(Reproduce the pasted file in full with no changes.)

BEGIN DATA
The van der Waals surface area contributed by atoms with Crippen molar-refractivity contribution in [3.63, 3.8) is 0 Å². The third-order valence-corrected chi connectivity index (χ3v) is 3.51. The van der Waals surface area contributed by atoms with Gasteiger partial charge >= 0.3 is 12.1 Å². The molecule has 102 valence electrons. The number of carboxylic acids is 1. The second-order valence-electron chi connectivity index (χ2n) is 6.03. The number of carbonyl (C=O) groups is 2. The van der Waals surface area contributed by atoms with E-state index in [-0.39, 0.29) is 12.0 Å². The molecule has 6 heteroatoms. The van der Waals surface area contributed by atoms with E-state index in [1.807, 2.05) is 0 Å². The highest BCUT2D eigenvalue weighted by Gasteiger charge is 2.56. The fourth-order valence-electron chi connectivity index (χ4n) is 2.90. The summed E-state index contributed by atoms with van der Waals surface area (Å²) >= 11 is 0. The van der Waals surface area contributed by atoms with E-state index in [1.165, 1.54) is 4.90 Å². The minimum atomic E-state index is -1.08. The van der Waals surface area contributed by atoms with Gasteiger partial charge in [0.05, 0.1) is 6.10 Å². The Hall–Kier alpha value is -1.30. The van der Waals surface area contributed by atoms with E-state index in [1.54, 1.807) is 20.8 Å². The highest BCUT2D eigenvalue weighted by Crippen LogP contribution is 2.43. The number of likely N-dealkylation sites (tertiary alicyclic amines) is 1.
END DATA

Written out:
The van der Waals surface area contributed by atoms with Crippen molar-refractivity contribution in [3.63, 3.8) is 0 Å². The third-order valence-corrected chi connectivity index (χ3v) is 3.51. The van der Waals surface area contributed by atoms with Gasteiger partial charge >= 0.3 is 12.1 Å². The molecule has 102 valence electrons. The number of carboxylic acids is 1. The second-order valence-electron chi connectivity index (χ2n) is 6.03. The number of carbonyl (C=O) groups is 2. The van der Waals surface area contributed by atoms with E-state index in [-0.39, 0.29) is 12.0 Å². The molecule has 6 heteroatoms. The van der Waals surface area contributed by atoms with E-state index in [1.807, 2.05) is 0 Å². The highest BCUT2D eigenvalue weighted by Gasteiger charge is 2.56. The fourth-order valence-electron chi connectivity index (χ4n) is 2.90. The summed E-state index contributed by atoms with van der Waals surface area (Å²) >= 11 is 0. The van der Waals surface area contributed by atoms with E-state index in [1.165, 1.54) is 4.90 Å². The minimum atomic E-state index is -1.08. The van der Waals surface area contributed by atoms with Gasteiger partial charge in [0.05, 0.1) is 6.10 Å². The Hall–Kier alpha value is -1.30. The van der Waals surface area contributed by atoms with E-state index in [1.54, 1.807) is 20.8 Å². The highest BCUT2D eigenvalue weighted by Crippen LogP contribution is 2.43. The number of likely N-dealkylation sites (tertiary alicyclic amines) is 1.